Super-resolution microscopy typically achieves high spatial resolution, but the temporal resolution remains low. We report super temporal-resolved microscopy (STReM) to improve the temporal resolution of 2D super-resolution microscopy by a factor of 20 compared to that of the traditional camera-limited frame rate. This is achieved by rotating a phase mask in the Fourier plane during data acquisition and then recovering the temporal information by fitting the point spread function (PSF) orientations. The feasibility of this technique is verified with both simulated and experimental 2D adsorption/desorption and 2D emitter transport. When STReM is applied to measure protein adsorption at a glass surface, previously unseen dynamics are revealed.
Basing on ab initio density functional calculations, we performed a comprehensive investigation of the general graphitization tendency in rocksalt-type structures. In this paper, we determine the critical slab thickness for a range of ionic cubic crystal systems, below which a spontaneous conversion from a cubic to a layered graphitic-like structure occurs. This conversion is driven by surface energy reduction. Using only fundamental parameters of the compounds such as the Allen electronegativity and ionic radius of the metal atom, we also develop an analytical relation to estimate the critical number of layers.
Simultaneously accurate and efficient prediction of molecular properties throughout chemical compound space is a critical ingredient toward rational compound design in chemical and pharmaceutical industries. Aiming toward this goal, we develop and apply a systematic hierarchy of efficient empirical methods to estimate atomization and total energies of molecules. These methods range from a simple sum over atoms, to addition of bond energies, to pairwise interatomic force fields, reaching to the more sophisticated machine learning approaches that are capable of describing collective interactions between many atoms or bonds. In the case of equilibrium molecular geometries, even simple pairwise force fields demonstrate prediction accuracy comparable to benchmark energies calculated using density functional theory with hybrid exchange-correlation functionals; however, accounting for the collective many-body interactions proves to be essential for approaching the “holy grail” of chemical accuracy of 1 kcal/mol for both equilibrium and out-of-equilibrium geometries. This remarkable accuracy is achieved by a vectorized representation of molecules (so-called Bag of Bonds model) that exhibits strong nonlocality in chemical space. In addition, the same representation allows us to predict accurate electronic properties of molecules, such as their polarizability and molecular frontier orbital energies.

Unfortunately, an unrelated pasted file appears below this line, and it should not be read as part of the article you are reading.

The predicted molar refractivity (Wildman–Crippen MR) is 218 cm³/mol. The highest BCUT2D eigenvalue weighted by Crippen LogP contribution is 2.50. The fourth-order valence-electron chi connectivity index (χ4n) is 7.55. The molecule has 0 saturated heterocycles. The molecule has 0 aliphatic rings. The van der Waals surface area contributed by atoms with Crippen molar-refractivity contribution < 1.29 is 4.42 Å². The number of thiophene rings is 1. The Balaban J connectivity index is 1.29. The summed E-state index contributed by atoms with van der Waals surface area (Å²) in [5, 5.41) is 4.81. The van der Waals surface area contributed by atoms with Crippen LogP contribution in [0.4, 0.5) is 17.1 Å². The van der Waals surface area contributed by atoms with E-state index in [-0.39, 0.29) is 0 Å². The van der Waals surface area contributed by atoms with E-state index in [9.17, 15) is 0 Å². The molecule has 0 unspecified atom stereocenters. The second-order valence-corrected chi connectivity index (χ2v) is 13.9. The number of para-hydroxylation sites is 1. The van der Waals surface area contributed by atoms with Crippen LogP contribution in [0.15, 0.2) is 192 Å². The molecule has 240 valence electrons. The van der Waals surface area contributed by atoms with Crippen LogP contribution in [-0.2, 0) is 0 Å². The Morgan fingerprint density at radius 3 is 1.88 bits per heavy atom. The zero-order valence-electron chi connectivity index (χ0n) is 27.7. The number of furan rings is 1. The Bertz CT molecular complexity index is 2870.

High-precision measurements of radiocarbon ((14)C) near or below a fraction modern 14C of one (F(14)C ≤ 1) are challenging and costly. An accurate, ultra-sensitive linear absorption approach to detecting (14)C would provide a simple and robust bench-top alternative to off-site accelerator mass spectrometry facilities. Here we report the quantitative measurement of (14)C in gas-phase samples of CO2 with F(14)C < 1 using cavity ring-down spectroscopy in the linear absorption regime. Repeated analysis of CO2 derived from the combustion of either biogenic or petrogenic sources revealed a robust ability to differentiate carbon samples with F(14)C < 1. With a combined uncertainty of (14)C/(12)C = 130 fmol/mol (F(14)C = 0.11), initial performance of the calibration-free instrument is sufficient to investigate a variety of applications in radiocarbon measurement science including the study of biofuels and bioplastics, illicitly traded specimens, bomb dating, and atmospheric transport.
Organo-lead-halide perovskites are promising materials for optoelectronic applications. Perovskite solar cells have reached power conversion efficiencies over 22% and perovskite light emitting diodes have recently achieved over 11% external quantum efficiency. To date, most research on perovskite light emitting diodes has focused on solution processed films. There are many advantages of a vapor based growth process to prepare perovskite, including ease of patterning, ability to batch process, and material compatibility. We investigated an all vapor perovskite growth process by chemical vapor deposition and demonstrated luminance up to 560 cd/m2.